This is usually the part where fans will exclaim, “It’s not their job to answer these things!” or “only the media cares when they don’t!” or “all I care about is what they do on the ice, not what they say!”
The latter point is valid for Kessel: I don’t know a single soul who cares more about his response to a Steve Simmons column than his scoring 40 goals. We could hold séances to find dead souls that might, but I think that’s a waste of time and supernatural resources, too.
As a Leafs fan, I might not care about Kessel’s relationship with the media. But as a hockey fan, I do.
I go back to that room last summer in D.C. Hearing an insightful, offbeat guy talking candidly. Some players have nothing to offer when it comes to the conversation, because they’re dumb jocks that are as introspective as a beverage coaster. But we all know Phil’s not like that, and that’s where it gets frustrating for me: I find him intriguing, unique and hard to figure. I like what he has to say, because he’s funny in that casual, Lebowski-esque way, and that attitude is the antidote to canned quotes and boring platitudes. I care infintely more about the guy who'd rather be back in the condo pounding beer and playing xBox with Bozak than learning a new system, because I AM THAT GUY TOO.
So it bothers me when Kessel blows off the media, not because he’s being entitled but because I actually care about hearing more from him on a variety of subjects and situations than Dumb Jock.
He doesn’t want to be that guy. I get it. The Toronto media gets it, too, but the problem is that he’s one of the best hockey players on the planet. And with great power comes great responsibility, as Uncle Ben once said. (Ben Parker. Not the rice guy.) To that end, there’s an obligation to talk, maybe more than Kessel would like to admit.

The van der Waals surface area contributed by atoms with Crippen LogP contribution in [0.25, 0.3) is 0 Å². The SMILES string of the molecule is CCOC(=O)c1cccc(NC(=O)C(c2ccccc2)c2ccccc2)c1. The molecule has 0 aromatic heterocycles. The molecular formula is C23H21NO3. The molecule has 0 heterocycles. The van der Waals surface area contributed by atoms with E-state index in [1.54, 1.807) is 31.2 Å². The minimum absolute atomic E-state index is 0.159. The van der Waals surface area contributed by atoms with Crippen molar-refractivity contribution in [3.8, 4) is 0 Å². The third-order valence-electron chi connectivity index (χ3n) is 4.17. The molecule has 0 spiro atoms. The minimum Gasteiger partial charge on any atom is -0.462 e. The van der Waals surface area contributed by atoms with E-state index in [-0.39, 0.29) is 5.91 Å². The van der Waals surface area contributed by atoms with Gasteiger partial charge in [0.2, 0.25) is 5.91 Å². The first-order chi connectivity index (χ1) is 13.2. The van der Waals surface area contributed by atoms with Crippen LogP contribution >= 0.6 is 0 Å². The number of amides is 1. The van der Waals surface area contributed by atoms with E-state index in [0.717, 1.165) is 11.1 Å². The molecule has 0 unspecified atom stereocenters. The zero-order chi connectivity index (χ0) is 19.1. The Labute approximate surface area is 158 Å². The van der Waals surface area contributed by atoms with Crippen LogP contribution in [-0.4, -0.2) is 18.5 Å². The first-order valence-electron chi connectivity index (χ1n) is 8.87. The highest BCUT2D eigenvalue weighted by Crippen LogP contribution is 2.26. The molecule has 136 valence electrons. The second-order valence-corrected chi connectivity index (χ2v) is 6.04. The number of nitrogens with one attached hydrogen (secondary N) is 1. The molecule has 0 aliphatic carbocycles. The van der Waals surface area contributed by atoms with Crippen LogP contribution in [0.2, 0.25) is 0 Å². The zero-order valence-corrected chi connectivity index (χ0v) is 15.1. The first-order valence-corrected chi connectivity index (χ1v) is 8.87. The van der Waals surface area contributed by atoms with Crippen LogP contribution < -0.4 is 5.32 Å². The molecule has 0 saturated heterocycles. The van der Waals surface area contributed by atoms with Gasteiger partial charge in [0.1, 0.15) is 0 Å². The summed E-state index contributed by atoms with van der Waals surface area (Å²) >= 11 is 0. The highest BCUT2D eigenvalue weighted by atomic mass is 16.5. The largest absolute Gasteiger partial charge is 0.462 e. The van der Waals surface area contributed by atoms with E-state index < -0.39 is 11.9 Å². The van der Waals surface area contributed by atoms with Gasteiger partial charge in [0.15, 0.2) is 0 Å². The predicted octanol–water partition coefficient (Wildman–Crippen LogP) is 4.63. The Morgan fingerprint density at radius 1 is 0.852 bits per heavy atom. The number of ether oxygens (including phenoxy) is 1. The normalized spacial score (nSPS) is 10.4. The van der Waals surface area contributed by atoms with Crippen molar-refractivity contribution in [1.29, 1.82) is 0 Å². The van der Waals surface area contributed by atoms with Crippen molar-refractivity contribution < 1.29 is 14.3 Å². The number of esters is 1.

Everyone blessed with stardom in his league – especially an American player – has to do his part in promoting the game, and playing ball with the media is part of that promotion.
This speaks directly to those fans that say they don’t care what Kessel has to say after a game, or that postgame coverage is worthless, or that the media covering the postgame scrums is banal and insignificant. I find all of that criticism insincere, because those fans are the first to re-tweet a controversial quote or celebrate Joe Thornton’s zipper-opening whimsy or yearn for someone to say something that becomes a contentious bit between two rivals. Yes, I'm talking to you, fan who doesn't care what the players say: YOU TOTALLY DO. And it's the media that is at worst the conduit for the quote and at best the interragator that collects that quote.
Does Kessel always need to talk? No. Do I wish he’d talk more? Yes. Does he need to? At this point the media knows what it’s getting, but insofar as the world’s a better place when Kessel opens up, then yes.
Why doesn’t he? That’s the odd part. He obviously acknowledges and cares about coverage. The fact that he’s proven himself to be a Hart worthy sniper on an elite level has stifled many of his media critics. Increased interaction with, and participation in, the media would continue to improve that coverage.
But let’s be honest: Kessel’s frosty relationship with the media has actually served him well.
He’s a player whose likeability has grown exponentially over the years after the nadir of his last pick in the all-star fantasy draft. Outside of Roberto Luongo, has there been a player who’s turned around more critics than Kessel in the last few years? I don’t think there is, and one reason is that he’s seen as sympathetic in contrast with the hounding, critical, mountain-out-of-molehill media in Toronto.
Thanks to his star status as an offensive talent, he’s dealing from the F.U. deck at the moment with the media. He says “get away from me,” and the fans echo the sentiment. So while the more Phil Kessel says to the media, the better it is for hockey, the less Phil Kessel says to the media, the better it is for Phil Kessel.
MORE FROM YAHOO HOCKEY